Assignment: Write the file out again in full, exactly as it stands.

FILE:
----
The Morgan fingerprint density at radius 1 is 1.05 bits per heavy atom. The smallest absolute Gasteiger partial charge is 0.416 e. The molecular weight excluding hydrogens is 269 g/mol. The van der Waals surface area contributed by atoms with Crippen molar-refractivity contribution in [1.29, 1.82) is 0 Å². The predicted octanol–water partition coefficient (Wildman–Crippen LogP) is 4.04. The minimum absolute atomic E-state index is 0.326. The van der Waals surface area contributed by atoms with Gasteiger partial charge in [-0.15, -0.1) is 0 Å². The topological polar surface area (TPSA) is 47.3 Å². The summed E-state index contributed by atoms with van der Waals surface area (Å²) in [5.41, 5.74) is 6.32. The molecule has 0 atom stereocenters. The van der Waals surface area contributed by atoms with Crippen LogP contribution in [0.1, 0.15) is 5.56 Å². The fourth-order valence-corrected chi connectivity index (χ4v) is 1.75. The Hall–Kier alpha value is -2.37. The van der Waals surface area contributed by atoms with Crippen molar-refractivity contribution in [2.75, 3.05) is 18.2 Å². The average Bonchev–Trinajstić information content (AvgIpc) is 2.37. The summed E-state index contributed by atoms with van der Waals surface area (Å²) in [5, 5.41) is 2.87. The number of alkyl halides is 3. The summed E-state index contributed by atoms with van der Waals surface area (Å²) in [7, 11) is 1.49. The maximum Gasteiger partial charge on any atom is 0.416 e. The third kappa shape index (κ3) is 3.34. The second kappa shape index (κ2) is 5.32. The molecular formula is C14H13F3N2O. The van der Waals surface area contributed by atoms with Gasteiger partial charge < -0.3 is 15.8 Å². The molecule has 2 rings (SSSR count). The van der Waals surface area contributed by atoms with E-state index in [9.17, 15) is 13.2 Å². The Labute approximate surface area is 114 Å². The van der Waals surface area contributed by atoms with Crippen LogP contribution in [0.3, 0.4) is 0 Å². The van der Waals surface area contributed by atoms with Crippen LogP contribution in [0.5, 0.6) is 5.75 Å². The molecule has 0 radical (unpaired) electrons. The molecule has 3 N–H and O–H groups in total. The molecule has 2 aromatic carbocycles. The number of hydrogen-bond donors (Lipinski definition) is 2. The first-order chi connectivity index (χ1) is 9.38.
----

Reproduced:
The Morgan fingerprint density at radius 1 is 1.05 bits per heavy atom. The smallest absolute Gasteiger partial charge is 0.416 e. The molecular weight excluding hydrogens is 269 g/mol. The van der Waals surface area contributed by atoms with Crippen molar-refractivity contribution in [1.29, 1.82) is 0 Å². The predicted octanol–water partition coefficient (Wildman–Crippen LogP) is 4.04. The minimum absolute atomic E-state index is 0.326. The van der Waals surface area contributed by atoms with Gasteiger partial charge in [-0.15, -0.1) is 0 Å². The topological polar surface area (TPSA) is 47.3 Å². The summed E-state index contributed by atoms with van der Waals surface area (Å²) in [5.41, 5.74) is 6.32. The molecule has 0 atom stereocenters. The van der Waals surface area contributed by atoms with Crippen LogP contribution in [0.1, 0.15) is 5.56 Å². The fourth-order valence-corrected chi connectivity index (χ4v) is 1.75. The Hall–Kier alpha value is -2.37. The van der Waals surface area contributed by atoms with Crippen molar-refractivity contribution in [2.75, 3.05) is 18.2 Å². The average Bonchev–Trinajstić information content (AvgIpc) is 2.37. The summed E-state index contributed by atoms with van der Waals surface area (Å²) in [5, 5.41) is 2.87. The number of alkyl halides is 3. The summed E-state index contributed by atoms with van der Waals surface area (Å²) in [7, 11) is 1.49. The maximum Gasteiger partial charge on any atom is 0.416 e. The third kappa shape index (κ3) is 3.34. The second kappa shape index (κ2) is 5.32. The molecular formula is C14H13F3N2O. The van der Waals surface area contributed by atoms with Gasteiger partial charge < -0.3 is 15.8 Å². The molecule has 2 rings (SSSR count). The van der Waals surface area contributed by atoms with E-state index in [9.17, 15) is 13.2 Å². The Labute approximate surface area is 114 Å². The van der Waals surface area contributed by atoms with Crippen LogP contribution in [0.3, 0.4) is 0 Å². The van der Waals surface area contributed by atoms with Crippen LogP contribution in [0.5, 0.6) is 5.75 Å². The molecule has 0 radical (unpaired) electrons. The molecule has 3 N–H and O–H groups in total. The molecule has 2 aromatic carbocycles. The number of hydrogen-bond donors (Lipinski definition) is 2. The first-order chi connectivity index (χ1) is 9.38.